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  1. #1
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    new to your forum

    57 Chevy 3100 Stepside pickup. Back in "my day" in high school, I rode the step of a 55-58 pickup, back when you could legally have a "bobtail" milk route, which my boss had as a business for many years Covered the milk crates with a wet, dark wool blanket. Put each customer's order (by memory on the route) in the milk carrier, jumped off, and went to the house, back to the step and on to the next delivery. My boss was my mentor. Got my social security # and working papers in upstate N.Y. back then, and at age 14..when we delivered our second route after a morning break (5:00 a.m. to 9:45 (coffee and donuts) and he would take a "nap" on the second route and I actually was entrusted to drive and deliver on my own. Went my way in life later as we all do, but never forgot his kindness and his teaching.
    Last December I sold my '30 Model A Ford pickup I restored over three years of shop work at home, (have restored for 30 plus years) Farmall tractors (5 cubs), Cub Kadets, etc. and sold my 46 Ford Businessman's Coupe, to get the funds to purchase a very correct (Hershey 1st. Junior Award) pickup...RED..just like the one we delivered milk in the day. Respect, and memory, for the man who had passed on. My last "hooorah" vehicle..except for the 55 Crown Vic Ford I restored.
    Truck came out of Fla. was in storage a long time, used very very little. parade or two..photo shoot for charity. That's about it. In a storage shed. Truck was very dried out, lube-wise, cleaned, polished and waxed to remove all residue of "salty condensation" from the seashore (seller's home on the waterfront in Fla.) and everything good to go.
    I THOUGHT:

    The truck had a slight "ticking" that bothered me..was advised by another restorer to put some "Seafoam in her" most likely a valve sticking. Took the advice. Put the suggested amount in the gas tank. Truck settled down in about ten minutes. I was pleased. Put her back in the garage. Shut her down. I went back out an hour later, just
    to convince myself all was okay now? Hit the starter and the battery discharged hard on the gauges..growned, like it was almost dead..short grunts and quit. Truck would
    not turn over more that about one or two revolutions. Checked the battery. All lights, etc. functioned well. Battery at twelve plus volts on meter. The truck will NOT start, or turn over. Ran great an hour before. Now? Sounds like the engine is seized..or something. Can't figure it out. Read the whole d***ned service manual for 57 pickup/trucks, and only came up with: Battery sulphated? Starter seizing, or locking up tight? It showed charging when at idle in the driveway. At a loss for what to begin here.
    I could use advice, for sure. Thanks for reading if you have had time, my introduction...and problem. John "milkman" here on your forumn. Thank you for any advice someone might give me.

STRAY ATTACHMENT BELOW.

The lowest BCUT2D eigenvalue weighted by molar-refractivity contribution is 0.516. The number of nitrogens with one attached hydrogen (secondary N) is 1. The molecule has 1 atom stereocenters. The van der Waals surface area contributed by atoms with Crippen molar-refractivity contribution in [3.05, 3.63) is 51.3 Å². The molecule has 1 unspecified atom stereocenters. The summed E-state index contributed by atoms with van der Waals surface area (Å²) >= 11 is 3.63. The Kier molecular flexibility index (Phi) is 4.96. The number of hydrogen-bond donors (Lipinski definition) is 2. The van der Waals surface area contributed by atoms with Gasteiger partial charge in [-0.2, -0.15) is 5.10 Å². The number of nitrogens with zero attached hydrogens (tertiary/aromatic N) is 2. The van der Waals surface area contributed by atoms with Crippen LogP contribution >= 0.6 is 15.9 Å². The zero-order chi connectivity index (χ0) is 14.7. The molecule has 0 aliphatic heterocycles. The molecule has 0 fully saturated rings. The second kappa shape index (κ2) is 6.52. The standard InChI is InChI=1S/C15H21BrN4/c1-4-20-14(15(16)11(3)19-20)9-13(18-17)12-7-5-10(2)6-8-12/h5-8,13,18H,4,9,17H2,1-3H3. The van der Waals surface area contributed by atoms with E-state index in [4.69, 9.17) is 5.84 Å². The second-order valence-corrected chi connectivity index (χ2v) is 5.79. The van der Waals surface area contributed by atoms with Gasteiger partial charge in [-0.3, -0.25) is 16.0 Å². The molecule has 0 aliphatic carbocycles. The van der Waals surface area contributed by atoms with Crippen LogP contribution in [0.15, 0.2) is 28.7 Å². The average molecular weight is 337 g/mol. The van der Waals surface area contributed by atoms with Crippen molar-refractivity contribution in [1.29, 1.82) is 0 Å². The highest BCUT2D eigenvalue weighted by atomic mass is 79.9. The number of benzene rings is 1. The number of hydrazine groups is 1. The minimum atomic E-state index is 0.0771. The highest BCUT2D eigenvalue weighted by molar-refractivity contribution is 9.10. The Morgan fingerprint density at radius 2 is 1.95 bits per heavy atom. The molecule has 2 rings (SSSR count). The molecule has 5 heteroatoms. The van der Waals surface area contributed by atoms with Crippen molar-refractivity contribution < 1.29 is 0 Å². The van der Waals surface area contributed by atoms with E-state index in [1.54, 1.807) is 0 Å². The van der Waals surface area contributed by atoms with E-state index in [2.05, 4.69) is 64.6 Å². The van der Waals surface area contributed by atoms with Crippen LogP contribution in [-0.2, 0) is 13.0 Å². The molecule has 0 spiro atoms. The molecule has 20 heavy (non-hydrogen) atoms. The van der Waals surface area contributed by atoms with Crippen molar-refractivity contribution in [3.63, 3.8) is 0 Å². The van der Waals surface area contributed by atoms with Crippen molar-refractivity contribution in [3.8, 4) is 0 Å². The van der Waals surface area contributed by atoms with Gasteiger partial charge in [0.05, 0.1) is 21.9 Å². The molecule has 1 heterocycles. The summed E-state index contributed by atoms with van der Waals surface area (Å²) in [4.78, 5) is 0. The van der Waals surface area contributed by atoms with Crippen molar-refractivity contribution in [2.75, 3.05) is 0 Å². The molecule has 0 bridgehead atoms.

2. #2
    Registered Member busterwivell's Avatar
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    If it were me, I think I'd first check the starter. If starter is good, I think I'd pull the plugs and try to turn over the motor by hand. I'm sure other, more knowledgeable people will chime in too. Keep us posted on results, but I think your starter is the problem.

  3. #3
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    Before checking the starter, check the battery.

  4. #4
    Registered Member busterwivell's Avatar
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    good point, but he said battery has 12 volts plus..........I see your point. What does it have when you turn the key?

  5. #5
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    Thanks to all replies. Will update after battery professionally checked today. Was advised should have more than 12 volts, i.e., up to 14... so I'll learn what's up and advise. I trickle charged the battery last night 5 hours. It started today.. let her sit an hour, started again..ran well. Truck is new to me. Sat in storage a long time, used very seldom. Possible sulphated battery I'm told. Will let you know and thanks again.

  6. #6
    Registered Member Belair-o's Avatar
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    Hi Milkman!
    Welcome to the site! You gave up a lot of good sounding iron to get your PU, which sounds fabulous (especially in light of the story you related on your early experience delivering milk). Nice that the issues with your new purchase have been fairly minor, and solvable without a lot of work. Looking forward to seeing your truck!
    Regards, Doug

  7. #7
    Registered Member BamaNomad's Avatar
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    Welcome to TriFive Chevys, Milkman! I remember very well getting our milk delivered each morning... I don't know if that still happens today in some places or not?

    PS. Some of the small inexpensive maintainer chargers (such as the GOCO 1) are advertised as addressing battery sufphating also..
    Last edited by BamaNomad; 04-30-2022 at 05:31 AM.

  8. #8
    Registered Member WagonCrazy's Avatar
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    Welcome to TriFiveChevys. Let's see a pic or 2 of that truck!
    1957 Nomad- LS1/T56 on C4 chassis
    1959 Fleetside Apache 1/2 ton, shortbed, big window, 327ci.

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